Plaintiff attorney Erica Smith argued the Wisconsin Supreme Court has ruled “protecting other businesses from competition is not a legitimate government interest.”

The hearing in Darlington drew a few dozen supporters who favor lifting the ban.

Allowing such sales can add a source of income for farmers who are struggling financially, Ends told the Janesville Gazette. Becoming a fully certified and licensed kitchen in order to sell baked goods is expensive, she said.

Ends used to make and sell cinnamon rolls, until she learned that practice was illegal and that violators could face six months in jail and a hefty fine.


New York
Court: County is making fair housing ‘excuses’

NEW YORK (AP) — A federal appeals court says an affluent county north of New York City is “engaging in total obstructionism” of a plan to build affordable housing that can be marketed to nonwhites.

A three-judge panel of the 2nd U.S. Circuit Court of Appeals rejected an appeal by Westchester County on Friday. A lower court had found that Westchester violated a consent decree reached in 2009 with the Department of Justice.

The appeals court acted only a week after hearing arguments. Some rulings in that court are delivered months after arguments occur.

In a seven-page order, the 2nd Circuit said Westchester County should “stop making excuses” and complete its obligations.

Washington
Court to hold off ruling on carbon restrictions

WASHINGTON (AP) — At the Trump administration’s request, a federal appeals court agreed Friday to postpone a ruling on lawsuits challenging Obama-era restrictions on carbon emissions.

The Environmental Protection Agency had asked the court to put a hold on the case shortly after President Donald Trump signed an executive order vowing to roll back the Clean Power Plan. Trump has called climate change a hoax, disputing the overwhelming consensus of scientists that the world is warming and that man-made carbon emissions are primarily to blame.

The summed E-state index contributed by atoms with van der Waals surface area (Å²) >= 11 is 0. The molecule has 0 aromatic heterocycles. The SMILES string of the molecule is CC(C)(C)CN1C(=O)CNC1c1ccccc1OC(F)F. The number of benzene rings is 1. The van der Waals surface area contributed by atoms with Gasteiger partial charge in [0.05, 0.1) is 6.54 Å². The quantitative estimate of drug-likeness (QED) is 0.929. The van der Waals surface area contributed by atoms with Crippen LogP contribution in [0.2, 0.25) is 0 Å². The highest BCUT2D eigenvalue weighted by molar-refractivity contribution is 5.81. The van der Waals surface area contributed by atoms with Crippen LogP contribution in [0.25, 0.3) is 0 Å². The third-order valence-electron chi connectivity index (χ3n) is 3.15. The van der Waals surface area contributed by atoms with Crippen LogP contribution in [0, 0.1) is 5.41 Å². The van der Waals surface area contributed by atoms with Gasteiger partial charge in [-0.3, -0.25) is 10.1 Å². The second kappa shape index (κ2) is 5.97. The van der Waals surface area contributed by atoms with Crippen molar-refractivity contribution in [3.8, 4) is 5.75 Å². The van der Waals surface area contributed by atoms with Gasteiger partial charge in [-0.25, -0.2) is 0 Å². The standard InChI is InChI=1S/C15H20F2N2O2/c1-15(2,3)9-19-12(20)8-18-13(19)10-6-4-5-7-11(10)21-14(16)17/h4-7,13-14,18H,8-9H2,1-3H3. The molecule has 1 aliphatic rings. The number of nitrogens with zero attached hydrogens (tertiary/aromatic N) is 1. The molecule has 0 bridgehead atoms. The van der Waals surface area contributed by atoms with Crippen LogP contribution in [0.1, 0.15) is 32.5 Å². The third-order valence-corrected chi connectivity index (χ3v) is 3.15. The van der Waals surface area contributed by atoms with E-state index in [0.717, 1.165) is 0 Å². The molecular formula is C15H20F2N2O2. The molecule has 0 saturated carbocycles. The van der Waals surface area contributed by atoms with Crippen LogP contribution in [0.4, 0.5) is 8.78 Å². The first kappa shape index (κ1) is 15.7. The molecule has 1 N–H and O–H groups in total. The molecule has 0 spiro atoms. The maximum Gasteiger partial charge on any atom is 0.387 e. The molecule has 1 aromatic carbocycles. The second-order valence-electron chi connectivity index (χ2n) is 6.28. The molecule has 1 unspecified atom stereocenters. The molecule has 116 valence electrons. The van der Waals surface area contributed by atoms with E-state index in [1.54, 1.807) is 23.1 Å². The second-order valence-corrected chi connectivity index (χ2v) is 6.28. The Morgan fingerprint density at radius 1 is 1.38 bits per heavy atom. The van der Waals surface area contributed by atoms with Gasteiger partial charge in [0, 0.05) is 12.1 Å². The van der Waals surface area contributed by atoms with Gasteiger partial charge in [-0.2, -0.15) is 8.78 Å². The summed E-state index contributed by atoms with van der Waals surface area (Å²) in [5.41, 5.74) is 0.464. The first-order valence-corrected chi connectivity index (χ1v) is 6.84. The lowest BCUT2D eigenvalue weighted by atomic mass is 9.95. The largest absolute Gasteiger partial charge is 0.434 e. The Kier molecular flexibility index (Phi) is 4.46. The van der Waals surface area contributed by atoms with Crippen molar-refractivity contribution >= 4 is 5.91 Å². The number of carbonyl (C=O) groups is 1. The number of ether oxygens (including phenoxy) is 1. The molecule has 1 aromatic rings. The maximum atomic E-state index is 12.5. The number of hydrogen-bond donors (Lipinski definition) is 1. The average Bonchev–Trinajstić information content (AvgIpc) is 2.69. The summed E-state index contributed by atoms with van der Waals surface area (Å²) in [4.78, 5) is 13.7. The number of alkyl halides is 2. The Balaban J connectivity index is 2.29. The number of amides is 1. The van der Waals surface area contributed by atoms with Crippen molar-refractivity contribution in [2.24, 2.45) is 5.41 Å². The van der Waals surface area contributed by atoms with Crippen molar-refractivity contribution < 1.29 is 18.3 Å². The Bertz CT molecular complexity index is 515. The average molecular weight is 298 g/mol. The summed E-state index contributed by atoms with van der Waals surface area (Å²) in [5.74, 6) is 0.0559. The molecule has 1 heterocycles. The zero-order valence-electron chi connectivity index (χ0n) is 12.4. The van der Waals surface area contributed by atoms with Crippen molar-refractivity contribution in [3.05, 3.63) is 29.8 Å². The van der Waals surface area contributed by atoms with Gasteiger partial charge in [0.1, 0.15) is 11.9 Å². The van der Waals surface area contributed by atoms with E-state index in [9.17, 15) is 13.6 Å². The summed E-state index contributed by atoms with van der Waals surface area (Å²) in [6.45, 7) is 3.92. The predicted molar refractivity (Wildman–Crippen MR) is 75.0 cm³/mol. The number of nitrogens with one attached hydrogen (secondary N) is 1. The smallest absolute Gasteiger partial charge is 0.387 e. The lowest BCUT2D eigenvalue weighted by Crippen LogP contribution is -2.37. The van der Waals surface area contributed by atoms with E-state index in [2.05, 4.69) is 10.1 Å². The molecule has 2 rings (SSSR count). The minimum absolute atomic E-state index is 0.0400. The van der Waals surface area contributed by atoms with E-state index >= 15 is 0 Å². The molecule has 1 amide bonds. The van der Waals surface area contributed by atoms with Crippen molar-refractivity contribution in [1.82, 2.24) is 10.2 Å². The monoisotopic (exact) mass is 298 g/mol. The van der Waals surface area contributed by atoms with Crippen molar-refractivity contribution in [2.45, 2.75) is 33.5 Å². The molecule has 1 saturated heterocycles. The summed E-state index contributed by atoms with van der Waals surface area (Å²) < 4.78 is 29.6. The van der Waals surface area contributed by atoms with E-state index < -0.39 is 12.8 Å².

The plan championed by President Barack Obama was challenged by a coalition of states and industry groups that profit or benefit from the continued burning of coal, the dirtiest of fossil fuels. The regulations sought to reduce carbon emissions from existing power plants by about one-third by 2030, a goal in line with the United States’ commitment under the Paris climate accords.

Trump has pledged to reverse decades of decline in a U.S. coal industry under threat from such cleaner sources of energy as natural gas, wind turbines and solar farms. He has also said he plans to “renegotiate” the global climate treaty signed by nearly 200 countries in 2015.

Ten judges on the U.S. Court of Appeals for the District of Columbia Circuit heard arguments in the case last year and could have issued a ruling at any time. Friday’s order from the court asks the parties whether, after a 60-day postponement, the issue should be sent back to the EPA rather than postponed.

That outcome would be a huge blow to environmental groups, who had vehemently opposed the request for delay and urged the court to rule on the merits of the case, despite the change in administration.

Vickie Patton, a lawyer for the Environmental Defense Fund, vowed that progress toward a clean energy future wouldn’t be stopped by “the litigation tactics of polluters.”